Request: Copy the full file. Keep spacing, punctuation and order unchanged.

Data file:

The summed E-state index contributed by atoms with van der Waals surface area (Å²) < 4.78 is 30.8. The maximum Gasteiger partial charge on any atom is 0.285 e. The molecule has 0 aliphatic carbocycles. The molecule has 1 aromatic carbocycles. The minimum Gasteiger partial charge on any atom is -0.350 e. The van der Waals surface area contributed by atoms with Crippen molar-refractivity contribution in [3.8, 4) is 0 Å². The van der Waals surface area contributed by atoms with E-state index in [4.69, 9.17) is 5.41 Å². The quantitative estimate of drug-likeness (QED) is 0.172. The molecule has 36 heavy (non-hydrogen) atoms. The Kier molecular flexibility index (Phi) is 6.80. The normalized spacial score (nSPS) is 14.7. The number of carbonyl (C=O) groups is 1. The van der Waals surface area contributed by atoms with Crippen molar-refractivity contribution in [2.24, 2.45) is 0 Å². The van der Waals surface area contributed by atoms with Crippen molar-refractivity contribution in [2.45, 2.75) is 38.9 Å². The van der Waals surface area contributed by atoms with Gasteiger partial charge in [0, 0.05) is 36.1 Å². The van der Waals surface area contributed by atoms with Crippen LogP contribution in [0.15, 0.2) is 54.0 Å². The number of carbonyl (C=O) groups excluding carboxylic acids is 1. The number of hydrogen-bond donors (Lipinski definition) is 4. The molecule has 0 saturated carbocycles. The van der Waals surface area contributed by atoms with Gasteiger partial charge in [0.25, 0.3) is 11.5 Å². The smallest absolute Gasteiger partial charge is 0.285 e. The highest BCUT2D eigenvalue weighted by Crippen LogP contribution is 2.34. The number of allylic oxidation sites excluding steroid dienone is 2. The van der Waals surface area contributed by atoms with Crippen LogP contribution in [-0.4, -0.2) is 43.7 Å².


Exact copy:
The summed E-state index contributed by atoms with van der Waals surface area (Å²) < 4.78 is 30.8. The maximum Gasteiger partial charge on any atom is 0.285 e. The molecule has 0 aliphatic carbocycles. The molecule has 1 aromatic carbocycles. The minimum Gasteiger partial charge on any atom is -0.350 e. The van der Waals surface area contributed by atoms with Crippen molar-refractivity contribution in [3.8, 4) is 0 Å². The van der Waals surface area contributed by atoms with E-state index in [4.69, 9.17) is 5.41 Å². The quantitative estimate of drug-likeness (QED) is 0.172. The molecule has 36 heavy (non-hydrogen) atoms. The Kier molecular flexibility index (Phi) is 6.80. The normalized spacial score (nSPS) is 14.7. The number of carbonyl (C=O) groups is 1. The van der Waals surface area contributed by atoms with Crippen molar-refractivity contribution in [2.24, 2.45) is 0 Å². The van der Waals surface area contributed by atoms with Crippen molar-refractivity contribution in [2.45, 2.75) is 38.9 Å². The van der Waals surface area contributed by atoms with Gasteiger partial charge in [0, 0.05) is 36.1 Å². The van der Waals surface area contributed by atoms with Crippen LogP contribution in [0.15, 0.2) is 54.0 Å². The number of carbonyl (C=O) groups excluding carboxylic acids is 1. The number of hydrogen-bond donors (Lipinski definition) is 4. The molecule has 0 saturated carbocycles. The van der Waals surface area contributed by atoms with Gasteiger partial charge in [0.25, 0.3) is 11.5 Å². The smallest absolute Gasteiger partial charge is 0.285 e. The highest BCUT2D eigenvalue weighted by Crippen LogP contribution is 2.34. The number of allylic oxidation sites excluding steroid dienone is 2. The van der Waals surface area contributed by atoms with Crippen LogP contribution in [-0.4, -0.2) is 43.7 Å².